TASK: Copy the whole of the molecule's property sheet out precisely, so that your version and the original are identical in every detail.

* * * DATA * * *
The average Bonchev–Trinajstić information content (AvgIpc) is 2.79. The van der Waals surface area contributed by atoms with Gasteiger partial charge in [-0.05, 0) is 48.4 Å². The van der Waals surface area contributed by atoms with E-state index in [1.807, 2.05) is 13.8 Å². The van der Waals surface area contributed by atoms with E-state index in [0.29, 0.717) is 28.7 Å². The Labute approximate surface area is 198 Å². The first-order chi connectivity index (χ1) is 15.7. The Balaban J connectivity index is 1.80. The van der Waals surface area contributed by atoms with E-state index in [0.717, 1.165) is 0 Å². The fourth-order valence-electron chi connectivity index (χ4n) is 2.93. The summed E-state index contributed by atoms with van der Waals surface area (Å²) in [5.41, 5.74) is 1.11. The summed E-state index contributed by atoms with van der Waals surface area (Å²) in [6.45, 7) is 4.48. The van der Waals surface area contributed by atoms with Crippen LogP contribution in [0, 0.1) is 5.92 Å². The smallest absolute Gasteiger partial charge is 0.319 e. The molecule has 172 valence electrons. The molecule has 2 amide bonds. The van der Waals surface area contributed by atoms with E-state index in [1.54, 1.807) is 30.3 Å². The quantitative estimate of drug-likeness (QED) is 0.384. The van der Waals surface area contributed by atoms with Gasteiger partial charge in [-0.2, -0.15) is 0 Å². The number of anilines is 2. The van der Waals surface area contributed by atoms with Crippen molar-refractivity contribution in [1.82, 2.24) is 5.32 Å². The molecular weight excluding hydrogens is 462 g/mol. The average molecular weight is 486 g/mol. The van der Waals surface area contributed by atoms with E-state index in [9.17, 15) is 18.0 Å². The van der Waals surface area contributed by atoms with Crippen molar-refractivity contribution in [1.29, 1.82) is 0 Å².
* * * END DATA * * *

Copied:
The average Bonchev–Trinajstić information content (AvgIpc) is 2.79. The van der Waals surface area contributed by atoms with Gasteiger partial charge in [-0.05, 0) is 48.4 Å². The van der Waals surface area contributed by atoms with E-state index in [1.807, 2.05) is 13.8 Å². The van der Waals surface area contributed by atoms with E-state index in [0.29, 0.717) is 28.7 Å². The Labute approximate surface area is 198 Å². The first-order chi connectivity index (χ1) is 15.7. The Balaban J connectivity index is 1.80. The van der Waals surface area contributed by atoms with E-state index in [0.717, 1.165) is 0 Å². The fourth-order valence-electron chi connectivity index (χ4n) is 2.93. The summed E-state index contributed by atoms with van der Waals surface area (Å²) in [5.41, 5.74) is 1.11. The summed E-state index contributed by atoms with van der Waals surface area (Å²) in [6.45, 7) is 4.48. The van der Waals surface area contributed by atoms with Crippen LogP contribution in [0, 0.1) is 5.92 Å². The smallest absolute Gasteiger partial charge is 0.319 e. The molecule has 172 valence electrons. The molecule has 2 amide bonds. The van der Waals surface area contributed by atoms with E-state index in [1.54, 1.807) is 30.3 Å². The quantitative estimate of drug-likeness (QED) is 0.384. The van der Waals surface area contributed by atoms with Gasteiger partial charge in [-0.2, -0.15) is 0 Å². The number of anilines is 2. The van der Waals surface area contributed by atoms with Crippen molar-refractivity contribution in [1.82, 2.24) is 5.32 Å². The molecular weight excluding hydrogens is 462 g/mol. The average molecular weight is 486 g/mol. The van der Waals surface area contributed by atoms with E-state index in [9.17, 15) is 18.0 Å². The van der Waals surface area contributed by atoms with Crippen molar-refractivity contribution in [1.29, 1.82) is 0 Å².